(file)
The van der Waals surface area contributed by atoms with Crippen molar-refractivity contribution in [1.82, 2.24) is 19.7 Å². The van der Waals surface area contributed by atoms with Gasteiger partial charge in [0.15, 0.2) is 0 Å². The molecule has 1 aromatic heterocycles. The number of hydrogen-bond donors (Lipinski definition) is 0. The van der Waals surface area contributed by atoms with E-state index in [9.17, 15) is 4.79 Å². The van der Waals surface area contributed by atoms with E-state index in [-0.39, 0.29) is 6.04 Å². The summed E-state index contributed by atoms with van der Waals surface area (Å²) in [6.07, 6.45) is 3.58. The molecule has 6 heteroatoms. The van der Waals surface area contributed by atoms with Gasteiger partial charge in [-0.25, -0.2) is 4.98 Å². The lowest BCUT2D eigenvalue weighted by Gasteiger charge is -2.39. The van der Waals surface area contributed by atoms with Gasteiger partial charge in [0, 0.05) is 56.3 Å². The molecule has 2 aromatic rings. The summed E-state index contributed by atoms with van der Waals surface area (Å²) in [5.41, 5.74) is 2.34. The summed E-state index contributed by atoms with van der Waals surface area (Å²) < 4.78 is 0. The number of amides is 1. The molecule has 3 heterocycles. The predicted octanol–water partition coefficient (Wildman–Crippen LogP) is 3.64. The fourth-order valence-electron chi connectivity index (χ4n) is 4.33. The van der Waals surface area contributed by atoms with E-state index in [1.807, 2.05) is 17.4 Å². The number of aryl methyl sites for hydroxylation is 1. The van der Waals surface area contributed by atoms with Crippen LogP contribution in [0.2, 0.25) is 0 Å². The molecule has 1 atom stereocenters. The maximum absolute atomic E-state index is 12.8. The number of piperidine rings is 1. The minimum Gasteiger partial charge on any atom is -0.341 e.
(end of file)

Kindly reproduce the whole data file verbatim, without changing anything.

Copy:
The van der Waals surface area contributed by atoms with Crippen molar-refractivity contribution in [1.82, 2.24) is 19.7 Å². The van der Waals surface area contributed by atoms with Gasteiger partial charge in [0.15, 0.2) is 0 Å². The molecule has 1 aromatic heterocycles. The number of hydrogen-bond donors (Lipinski definition) is 0. The van der Waals surface area contributed by atoms with E-state index in [9.17, 15) is 4.79 Å². The van der Waals surface area contributed by atoms with E-state index in [-0.39, 0.29) is 6.04 Å². The summed E-state index contributed by atoms with van der Waals surface area (Å²) in [6.07, 6.45) is 3.58. The molecule has 6 heteroatoms. The van der Waals surface area contributed by atoms with Gasteiger partial charge in [-0.25, -0.2) is 4.98 Å². The lowest BCUT2D eigenvalue weighted by Gasteiger charge is -2.39. The van der Waals surface area contributed by atoms with Gasteiger partial charge in [0, 0.05) is 56.3 Å². The molecule has 2 aromatic rings. The summed E-state index contributed by atoms with van der Waals surface area (Å²) in [5.41, 5.74) is 2.34. The summed E-state index contributed by atoms with van der Waals surface area (Å²) < 4.78 is 0. The number of amides is 1. The molecule has 3 heterocycles. The predicted octanol–water partition coefficient (Wildman–Crippen LogP) is 3.64. The fourth-order valence-electron chi connectivity index (χ4n) is 4.33. The van der Waals surface area contributed by atoms with E-state index in [1.807, 2.05) is 17.4 Å². The number of aryl methyl sites for hydroxylation is 1. The van der Waals surface area contributed by atoms with Crippen LogP contribution in [0.2, 0.25) is 0 Å². The molecule has 1 atom stereocenters. The maximum absolute atomic E-state index is 12.8. The number of piperidine rings is 1. The minimum Gasteiger partial charge on any atom is -0.341 e.